Nigeria moves to query Siemens on bribery allegations

It seeks to question officials in the wake of German conviction on related charges

Siemens may not be able to bid for telecom projects in Africa any time soon, following a move by Nigeria's Economic and Financial Crimes Commission (EFCC) to invite senior officials of the company in for questioning over an alleged €17.5 million (US$21 million) in bribes to Nigerian government officials.

Siemens officials have already been slapped by a fine in Germany, and the company itself faces a World Bank ban, in the wake of similar bribery charges.

This week, the EFCC asked Siemens managers for interviews regarding alleged payments to senior Nigerian government officials, in a bid to force them to reveal the names of the authorities who benefited from the bribes. The Germany company is also alleged to have paid more than US$100 million to officials in Egypt, Cameroon and Libya, among other African countries, for supply contracts.

Nigeria is Africa's largest telecom market, with big companies including Huawei of China competing for supply contracts.

The Nigerian government has also asked the German government for a copy of a sentence a Munich Court handed down in the case of two former Siemens managers found guilty of using bribery to obtain telecom contracts in Nigeria. Siemens was fined $201 million by the court. The certified copy of the judgment, EFCC Chairwoman Farida Waziri said, will help the agency identify the people who were involved in the bribery and how much was given to them.

Siemens is already facing a ban to bid for World Bank-funded telecom projects in Africa for two years over a related bribery scandal. After complaints from the World Bank and other telecom institutions in Nigeria, the Nigerian government was forced to cancel a supply contract with Siemens and suspended dealing with the company pending investigations. The World Bank is the largest funder of telecom projects in Africa.

"Nigeria is setting an example in African that those in authority should be genuine in their duties," said Edith Mwale, a telecom analyst at the Africa Agency for ICT Development. "Accepting bribes results in shoddy work because contracts are not awarded on merit."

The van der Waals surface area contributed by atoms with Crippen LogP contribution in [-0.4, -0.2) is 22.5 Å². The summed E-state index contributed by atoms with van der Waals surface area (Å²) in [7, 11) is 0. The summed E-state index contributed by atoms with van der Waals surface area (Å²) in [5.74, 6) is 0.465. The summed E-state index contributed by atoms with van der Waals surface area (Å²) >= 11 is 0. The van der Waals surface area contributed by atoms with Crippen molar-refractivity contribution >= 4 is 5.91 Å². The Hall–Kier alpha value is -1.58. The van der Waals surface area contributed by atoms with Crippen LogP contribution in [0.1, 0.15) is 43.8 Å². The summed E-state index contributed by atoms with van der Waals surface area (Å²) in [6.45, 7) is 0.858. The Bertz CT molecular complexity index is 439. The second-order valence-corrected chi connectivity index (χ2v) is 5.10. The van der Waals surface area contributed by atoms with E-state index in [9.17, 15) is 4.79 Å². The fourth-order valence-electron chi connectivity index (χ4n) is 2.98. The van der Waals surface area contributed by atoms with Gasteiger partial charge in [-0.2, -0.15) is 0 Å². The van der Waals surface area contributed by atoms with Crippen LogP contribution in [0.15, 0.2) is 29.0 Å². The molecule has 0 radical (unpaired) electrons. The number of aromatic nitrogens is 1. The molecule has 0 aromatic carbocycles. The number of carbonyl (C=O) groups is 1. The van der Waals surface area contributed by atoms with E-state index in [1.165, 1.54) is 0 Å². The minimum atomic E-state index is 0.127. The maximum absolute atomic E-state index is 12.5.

Last week, the EFCC also interviewed ex-government officials in Nigeria alleged to have benefited from the bribery.

Nigeria and Germany have a Mutual Legal Assistance Treaty, which should pave the way for Siemens officials to appear before EFCC to answer the bribery charges and to extradite those convicted.

The World Bank said last month that it is implementing measures to curb corruption in the ICT projects it funds. The bank decided to launch a new initiative, dubbed e-Transformation, that is aimed at driving the region's telecom sector growth in collaboration with the private sector and African government. The bank decided to involve Microsoft, IBM and Intel in awarding and implementing ICT projects in a bid to curb corrupt practices by African government officials.

Investigations are still under way in other African countries to establish whether Siemens had bribed government officials for supply contracts. Following a ban by the World Bank for Siemens to bid its funded projects, Siemens later committed to paying more than US$100 million to support the bank's global effort over the next 15 years to fight corruption. The company also agreed to provide information on any additional cases of wrongdoing to the World Bank's Integrity vice presidency, which investigates fraud and corruption.

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Michael Malakata

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